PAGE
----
Android smart TVs could expose users to cyber home invasion

Malicious apps contain backdoors that target vulnerable Android smart TVs
Malicious apps contain backdoors that target vulnerable Android smart TVs

Researchers at Trend Micro have spotted cybercriminals targeting vulnerable Android-based smart TVs with malicious apps can allow cyber home invasions.

An attacker could virtually stalk victims through connected cameras and microphones, set up payment fraud through connected accounts, install ransomware, and gain unauthorized access to other devices and networks that share the same WiFi, according to a Jan. 7 blog post.  

The malicious apps were detected as ANDROIDOS_ROOTSTV.A. and contain a backdoor that exploits the (CVE-2014-7911) vulnerability in Android versions before Lollipop 5.0 (Cupcake 1.5 to Kitkat 4.4W.2), the post said.

Cybercriminals lure users to various sites that distribute the malicious apps with the promise of offering content from other countries that otherwise wouldn't be available.The sites are under the H.TV name and use several download servers to infect users. Most visitors to these sites are located in the United States or Canada, the researchers said.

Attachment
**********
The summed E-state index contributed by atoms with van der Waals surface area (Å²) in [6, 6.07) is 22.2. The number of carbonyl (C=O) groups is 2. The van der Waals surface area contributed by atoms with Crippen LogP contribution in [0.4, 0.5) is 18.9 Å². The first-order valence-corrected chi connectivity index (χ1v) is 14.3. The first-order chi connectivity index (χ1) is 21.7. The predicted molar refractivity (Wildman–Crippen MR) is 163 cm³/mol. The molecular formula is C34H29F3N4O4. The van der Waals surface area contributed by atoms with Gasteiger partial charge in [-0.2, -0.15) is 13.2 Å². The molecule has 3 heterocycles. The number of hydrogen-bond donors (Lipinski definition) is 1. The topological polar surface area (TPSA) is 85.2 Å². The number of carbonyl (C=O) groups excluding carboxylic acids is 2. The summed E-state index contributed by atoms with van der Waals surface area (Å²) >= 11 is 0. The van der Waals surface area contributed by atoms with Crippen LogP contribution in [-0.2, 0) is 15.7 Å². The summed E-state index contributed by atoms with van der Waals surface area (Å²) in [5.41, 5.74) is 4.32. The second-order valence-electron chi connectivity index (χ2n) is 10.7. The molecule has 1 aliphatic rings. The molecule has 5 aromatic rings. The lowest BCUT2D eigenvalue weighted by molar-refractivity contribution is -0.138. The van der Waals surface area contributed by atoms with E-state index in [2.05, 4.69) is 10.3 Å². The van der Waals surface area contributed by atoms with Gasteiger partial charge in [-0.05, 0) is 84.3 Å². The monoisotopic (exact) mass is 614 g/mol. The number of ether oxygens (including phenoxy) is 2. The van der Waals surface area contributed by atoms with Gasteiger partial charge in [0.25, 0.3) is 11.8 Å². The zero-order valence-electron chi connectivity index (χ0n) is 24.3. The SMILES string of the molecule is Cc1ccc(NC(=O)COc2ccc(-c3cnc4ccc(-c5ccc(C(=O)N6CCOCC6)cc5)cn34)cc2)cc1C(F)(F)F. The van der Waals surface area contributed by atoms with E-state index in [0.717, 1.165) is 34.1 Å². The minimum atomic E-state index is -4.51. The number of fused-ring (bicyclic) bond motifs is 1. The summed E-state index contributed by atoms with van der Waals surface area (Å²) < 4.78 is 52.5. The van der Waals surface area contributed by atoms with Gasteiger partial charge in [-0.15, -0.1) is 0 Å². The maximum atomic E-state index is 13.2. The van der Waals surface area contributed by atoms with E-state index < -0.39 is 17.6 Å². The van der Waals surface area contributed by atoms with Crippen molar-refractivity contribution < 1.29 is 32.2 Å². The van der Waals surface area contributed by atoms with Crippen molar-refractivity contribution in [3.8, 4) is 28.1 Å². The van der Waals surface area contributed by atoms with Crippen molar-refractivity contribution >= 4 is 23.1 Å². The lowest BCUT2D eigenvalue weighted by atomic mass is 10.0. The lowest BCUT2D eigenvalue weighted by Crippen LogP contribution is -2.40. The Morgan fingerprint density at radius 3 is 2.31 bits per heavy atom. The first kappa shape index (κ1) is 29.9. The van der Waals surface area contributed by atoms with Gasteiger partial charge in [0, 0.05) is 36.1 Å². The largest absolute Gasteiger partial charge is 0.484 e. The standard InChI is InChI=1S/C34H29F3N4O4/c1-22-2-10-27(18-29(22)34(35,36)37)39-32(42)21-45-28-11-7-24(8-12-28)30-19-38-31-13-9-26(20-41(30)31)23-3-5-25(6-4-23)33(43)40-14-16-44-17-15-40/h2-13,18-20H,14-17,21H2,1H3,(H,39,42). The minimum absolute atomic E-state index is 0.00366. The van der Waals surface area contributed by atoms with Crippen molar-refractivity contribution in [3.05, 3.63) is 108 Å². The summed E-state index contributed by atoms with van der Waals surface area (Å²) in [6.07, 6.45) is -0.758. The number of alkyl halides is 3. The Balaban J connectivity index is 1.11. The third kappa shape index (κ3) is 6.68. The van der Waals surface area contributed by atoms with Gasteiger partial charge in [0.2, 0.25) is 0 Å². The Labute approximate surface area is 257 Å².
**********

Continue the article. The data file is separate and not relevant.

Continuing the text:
Screenshot of sites that serve malware to Smart TVs, courtesy of Trend Micro.

Despite the ease of updating the software on most Android mobile devices, researchers said that upgrading smart TVs may be more challenging to users due to hardware constraints.

Tom Kellermann, chief cybersecurity officer (CSO) at Trend Micro, told SCMagazine.com that between 15 and 20 percent of vulnerable Android-based TVs that require hardware updates likely need to be specially ordered in addition to the software updates.

“Android should do a more proactive job of notifying consumers of updates,” Kellermann said, adding that any smart TV manufactured more than six months ago should be updated. Even a television set that was recently opened for Christmas is probably already vulnerable to attack, he contended.

Kellermann recommended that smart TV owners regularly update their systems, change all default passwords, use mobile application reputation services, and turn devices off after use. 

Researchers recently said millions of smart TVs and remote control apps are vulnerable to remote code execution attacks and that cybercriminals have a wide range of options if they wish to breach the average smart TV.

 

You must be a registered member of SC Magazine to post a comment.
close

Next Article in News

Sign up to our newsletters

TOP COMMENTS